The following article reviews Methods of decision-making in animals, Contrary to the notion that animals are not organized, this is evident from baboons passing through bees, not ants, this interesting article explores exciting concepts in the animal world.
- 1 decision making in animals
decision making in animals
At present, the ballot box is one of the means by which group decisions are made, but in the past, people have used many ways to vote to express their views throughout history. However, we are not the only ones living (or seeking to live) in a democratic society: according to a new study that African wild dogs vote for group decisions.
Studies on how the animals make decisions
A new study finds that these dogs sneeze in order to decide to stop rest and start hunting. The researchers found that sneezing rates during greeting meetings – which occur after, or sometimes during the break – affect the likelihood that the group will leave for hunting instead of returning to sleep. If dominant members start the meeting, it is more likely that this will lead to hunting, and it takes two or three sneezes for the group to start. But if a lesser member wants to start fishing, they have to sneeze a lot – about 10 times – to get the group out. Researchers believe that this sneezing represents the way the group members vote on the timing of the start of hunting, especially since the less orderly (and therefore the most hungry) dogs often start meeting.
Joint decisions are essential for social life, and in the animal world, it is rare to find a social system in which an individual forces the rest of the group to take action. But since animals cannot carry out so-called pre-election propaganda popular with human politicians, social groups must have different ways of proposing and gaining consensus to carry out activities. Or implement decisions
Some methods of decision making in animals
Baboons monkey: Follow or leave
When members of the baboon set out to search for food, many members may take different directions. Other members of the group must decide the direction they are taking, and social dominance does not affect the decision that the majority will take. Deliberate action appears to be an important factor in forcing other individuals to follow the same trend – a parallel behavior to humans, especially as people follow the person who seems more confident.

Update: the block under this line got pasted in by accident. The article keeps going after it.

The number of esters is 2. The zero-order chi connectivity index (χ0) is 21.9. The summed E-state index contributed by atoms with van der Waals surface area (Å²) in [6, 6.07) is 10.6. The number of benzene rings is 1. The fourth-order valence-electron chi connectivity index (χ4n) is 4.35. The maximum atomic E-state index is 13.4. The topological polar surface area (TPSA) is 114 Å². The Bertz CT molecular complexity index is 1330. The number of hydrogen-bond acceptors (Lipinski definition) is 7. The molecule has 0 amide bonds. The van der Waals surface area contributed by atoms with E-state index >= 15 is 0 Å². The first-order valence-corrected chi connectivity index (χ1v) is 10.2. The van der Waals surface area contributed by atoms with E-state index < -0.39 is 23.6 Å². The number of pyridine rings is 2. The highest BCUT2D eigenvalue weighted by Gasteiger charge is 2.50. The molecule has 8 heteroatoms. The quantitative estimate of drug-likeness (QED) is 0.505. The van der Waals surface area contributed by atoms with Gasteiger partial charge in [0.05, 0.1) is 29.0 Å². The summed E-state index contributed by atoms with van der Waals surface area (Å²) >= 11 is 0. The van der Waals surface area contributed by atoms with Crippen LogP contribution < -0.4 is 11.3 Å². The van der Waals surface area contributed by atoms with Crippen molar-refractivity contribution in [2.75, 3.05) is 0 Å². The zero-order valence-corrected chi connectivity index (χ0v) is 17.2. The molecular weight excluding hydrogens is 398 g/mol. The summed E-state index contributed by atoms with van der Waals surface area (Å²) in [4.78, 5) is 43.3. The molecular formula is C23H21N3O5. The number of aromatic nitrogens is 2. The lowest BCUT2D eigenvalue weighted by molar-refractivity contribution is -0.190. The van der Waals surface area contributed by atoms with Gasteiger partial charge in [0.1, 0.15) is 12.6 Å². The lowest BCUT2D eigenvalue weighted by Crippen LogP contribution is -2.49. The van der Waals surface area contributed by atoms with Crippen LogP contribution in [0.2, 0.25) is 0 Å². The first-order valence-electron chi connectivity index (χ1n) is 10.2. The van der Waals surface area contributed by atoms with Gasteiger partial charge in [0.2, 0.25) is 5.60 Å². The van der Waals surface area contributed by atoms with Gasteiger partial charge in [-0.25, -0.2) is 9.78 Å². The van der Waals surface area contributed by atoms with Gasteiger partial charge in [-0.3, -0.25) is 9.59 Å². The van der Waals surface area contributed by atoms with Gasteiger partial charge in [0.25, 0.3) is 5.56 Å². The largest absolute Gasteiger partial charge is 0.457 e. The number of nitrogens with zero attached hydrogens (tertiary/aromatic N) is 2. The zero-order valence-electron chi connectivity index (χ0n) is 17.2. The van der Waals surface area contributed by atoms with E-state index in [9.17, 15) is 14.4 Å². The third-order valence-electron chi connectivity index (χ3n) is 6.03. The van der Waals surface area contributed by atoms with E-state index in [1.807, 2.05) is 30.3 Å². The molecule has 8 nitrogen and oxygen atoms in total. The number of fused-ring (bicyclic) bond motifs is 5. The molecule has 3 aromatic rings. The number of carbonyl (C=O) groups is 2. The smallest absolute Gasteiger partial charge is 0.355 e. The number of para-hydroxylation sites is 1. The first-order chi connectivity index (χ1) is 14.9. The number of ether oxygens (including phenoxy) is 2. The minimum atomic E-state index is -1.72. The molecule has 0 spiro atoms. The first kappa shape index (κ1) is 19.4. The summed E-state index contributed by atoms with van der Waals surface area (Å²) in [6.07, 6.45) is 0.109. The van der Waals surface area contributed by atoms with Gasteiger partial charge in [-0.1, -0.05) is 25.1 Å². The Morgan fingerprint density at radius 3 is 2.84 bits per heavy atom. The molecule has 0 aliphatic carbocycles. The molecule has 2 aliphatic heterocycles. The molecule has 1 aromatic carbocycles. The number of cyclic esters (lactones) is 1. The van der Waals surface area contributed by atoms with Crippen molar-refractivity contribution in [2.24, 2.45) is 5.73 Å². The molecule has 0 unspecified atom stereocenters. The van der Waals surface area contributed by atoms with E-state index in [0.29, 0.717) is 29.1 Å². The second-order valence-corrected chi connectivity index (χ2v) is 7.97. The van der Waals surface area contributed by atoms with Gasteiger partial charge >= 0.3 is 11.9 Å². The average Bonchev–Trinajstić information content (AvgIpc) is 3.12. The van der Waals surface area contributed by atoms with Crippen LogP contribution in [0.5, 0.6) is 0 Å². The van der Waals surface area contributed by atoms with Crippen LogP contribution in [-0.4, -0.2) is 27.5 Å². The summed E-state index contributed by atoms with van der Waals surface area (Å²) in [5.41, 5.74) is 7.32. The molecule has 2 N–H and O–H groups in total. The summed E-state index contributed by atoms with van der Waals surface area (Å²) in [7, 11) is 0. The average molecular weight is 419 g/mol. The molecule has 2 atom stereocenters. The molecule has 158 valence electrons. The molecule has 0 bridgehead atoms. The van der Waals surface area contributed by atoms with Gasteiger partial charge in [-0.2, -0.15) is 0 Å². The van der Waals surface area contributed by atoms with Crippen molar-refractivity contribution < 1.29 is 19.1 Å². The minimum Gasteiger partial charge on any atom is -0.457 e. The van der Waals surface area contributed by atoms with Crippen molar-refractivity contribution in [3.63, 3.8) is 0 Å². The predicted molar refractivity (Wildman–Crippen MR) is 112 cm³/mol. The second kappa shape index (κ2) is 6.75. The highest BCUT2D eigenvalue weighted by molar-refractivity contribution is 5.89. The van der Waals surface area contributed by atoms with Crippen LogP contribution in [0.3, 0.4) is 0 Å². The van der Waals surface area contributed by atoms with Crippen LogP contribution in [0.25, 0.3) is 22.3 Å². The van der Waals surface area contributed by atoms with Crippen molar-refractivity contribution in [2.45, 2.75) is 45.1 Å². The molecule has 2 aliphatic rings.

Voice Ballot in Meerkat animal
In the groups of Meerkat, social cohesion is vital for survival and must move from one place to another together. A single Meerkat will soon become a thing of the past. In order for the group to move quickly to a new location, someone will issue a “call to action.” If three or more robbers issue calls for action within a short period of time, the total will speed up their movement, but two or fewer calls will not affect the speed of movement. In the world of Sarakites, number three is clearly unanimous.
“Shouts” of the intermittent Capuchin monkey
White-faced Capuchin monkeys have been spotted at a site in Costa Rica and use “trill” calls to persuade the group to move in the direction favored by the monkey that launched the call. However, calling monkeys did not always succeed in moving the group, and the situation within the group did not appear to be influenced by the likelihood of persuading the group to act. Although researchers have not thought about the possibility that these calls represent a form of voting, there are similarities between their use of these calls and the sneezing technique used by wild dogs.
voting of Bees among them
Honey bees have an advanced social system with working bees, which have different tasks. When a nest is crowded and some bees need to move out, poll bees go on a mission to find a suitable location to build a new nest. Of course, all bees find different locations and some may find more than one.
When they return to the swarm, each bee performs a dance that indicates the directions of each chosen location. Over time, some reconnaissance bees will stop advertising their location, and a few will turn to another bee location. The squadron will only move when all the reconnaissance bees still dancing to advertise the same site. This process can take several days to complete, but it’s like buying a house without seeing it, according to real estate agents.
Ants vote with the foot
Rock ants, found in southern England, choose the new nest based on the quality of the site, with the size of the entrance and darkness within the established criteria. Ants seem to use a simple voting system, which is to leave the nest site if the ant does not realize that the quality of the site is high enough. When enough ants gather at the site, the quality of the site is considered appropriate (or perhaps the best that can be found in the area) and the ants move to it. If the quality later decreases, the ants move away to another location until enough colony leaves the original nest and joins the new site. This system is simple but apparently effective.
Voting in animals is not a subject that has been extensively studied, although political systems are common among social animals and well documented, but if a wild dog, thieves, and ants do, you can bet that other races do so as well.